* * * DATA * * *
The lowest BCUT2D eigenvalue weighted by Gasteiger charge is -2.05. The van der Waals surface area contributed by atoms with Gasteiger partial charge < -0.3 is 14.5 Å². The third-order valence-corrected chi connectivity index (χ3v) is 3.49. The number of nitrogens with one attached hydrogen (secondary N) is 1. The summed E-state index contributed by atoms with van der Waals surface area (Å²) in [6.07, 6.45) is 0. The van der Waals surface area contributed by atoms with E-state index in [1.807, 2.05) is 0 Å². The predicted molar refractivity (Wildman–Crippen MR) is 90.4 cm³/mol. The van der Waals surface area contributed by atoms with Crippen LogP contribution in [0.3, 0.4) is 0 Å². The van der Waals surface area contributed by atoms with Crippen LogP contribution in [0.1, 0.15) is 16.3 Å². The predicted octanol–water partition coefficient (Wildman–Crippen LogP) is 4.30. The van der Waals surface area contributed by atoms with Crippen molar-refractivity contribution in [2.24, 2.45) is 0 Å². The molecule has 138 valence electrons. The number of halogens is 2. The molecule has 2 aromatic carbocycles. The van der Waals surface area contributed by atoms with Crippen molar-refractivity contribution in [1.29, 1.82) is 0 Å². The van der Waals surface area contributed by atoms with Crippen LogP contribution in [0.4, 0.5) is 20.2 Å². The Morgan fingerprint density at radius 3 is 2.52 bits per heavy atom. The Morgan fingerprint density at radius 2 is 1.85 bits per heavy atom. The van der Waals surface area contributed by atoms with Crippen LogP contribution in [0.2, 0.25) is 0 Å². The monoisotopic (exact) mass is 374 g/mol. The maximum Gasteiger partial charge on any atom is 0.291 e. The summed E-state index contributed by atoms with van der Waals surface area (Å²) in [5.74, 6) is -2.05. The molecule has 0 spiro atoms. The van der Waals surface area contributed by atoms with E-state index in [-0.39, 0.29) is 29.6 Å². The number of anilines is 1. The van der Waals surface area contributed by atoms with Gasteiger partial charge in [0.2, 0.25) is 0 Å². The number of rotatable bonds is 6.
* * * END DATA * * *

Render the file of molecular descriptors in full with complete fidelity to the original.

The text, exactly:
The lowest BCUT2D eigenvalue weighted by Gasteiger charge is -2.05. The van der Waals surface area contributed by atoms with Gasteiger partial charge < -0.3 is 14.5 Å². The third-order valence-corrected chi connectivity index (χ3v) is 3.49. The number of nitrogens with one attached hydrogen (secondary N) is 1. The summed E-state index contributed by atoms with van der Waals surface area (Å²) in [6.07, 6.45) is 0. The van der Waals surface area contributed by atoms with E-state index in [1.807, 2.05) is 0 Å². The predicted molar refractivity (Wildman–Crippen MR) is 90.4 cm³/mol. The van der Waals surface area contributed by atoms with Crippen LogP contribution in [0.3, 0.4) is 0 Å². The van der Waals surface area contributed by atoms with Crippen LogP contribution in [0.1, 0.15) is 16.3 Å². The predicted octanol–water partition coefficient (Wildman–Crippen LogP) is 4.30. The van der Waals surface area contributed by atoms with Crippen molar-refractivity contribution in [2.24, 2.45) is 0 Å². The molecule has 138 valence electrons. The number of halogens is 2. The molecule has 2 aromatic carbocycles. The van der Waals surface area contributed by atoms with Crippen molar-refractivity contribution in [1.29, 1.82) is 0 Å². The van der Waals surface area contributed by atoms with Crippen LogP contribution in [0.4, 0.5) is 20.2 Å². The Morgan fingerprint density at radius 3 is 2.52 bits per heavy atom. The Morgan fingerprint density at radius 2 is 1.85 bits per heavy atom. The van der Waals surface area contributed by atoms with Crippen LogP contribution in [0.2, 0.25) is 0 Å². The monoisotopic (exact) mass is 374 g/mol. The maximum Gasteiger partial charge on any atom is 0.291 e. The summed E-state index contributed by atoms with van der Waals surface area (Å²) in [5.74, 6) is -2.05. The molecule has 0 spiro atoms. The van der Waals surface area contributed by atoms with E-state index in [-0.39, 0.29) is 29.6 Å². The number of anilines is 1. The van der Waals surface area contributed by atoms with Gasteiger partial charge in [0.2, 0.25) is 0 Å². The number of rotatable bonds is 6.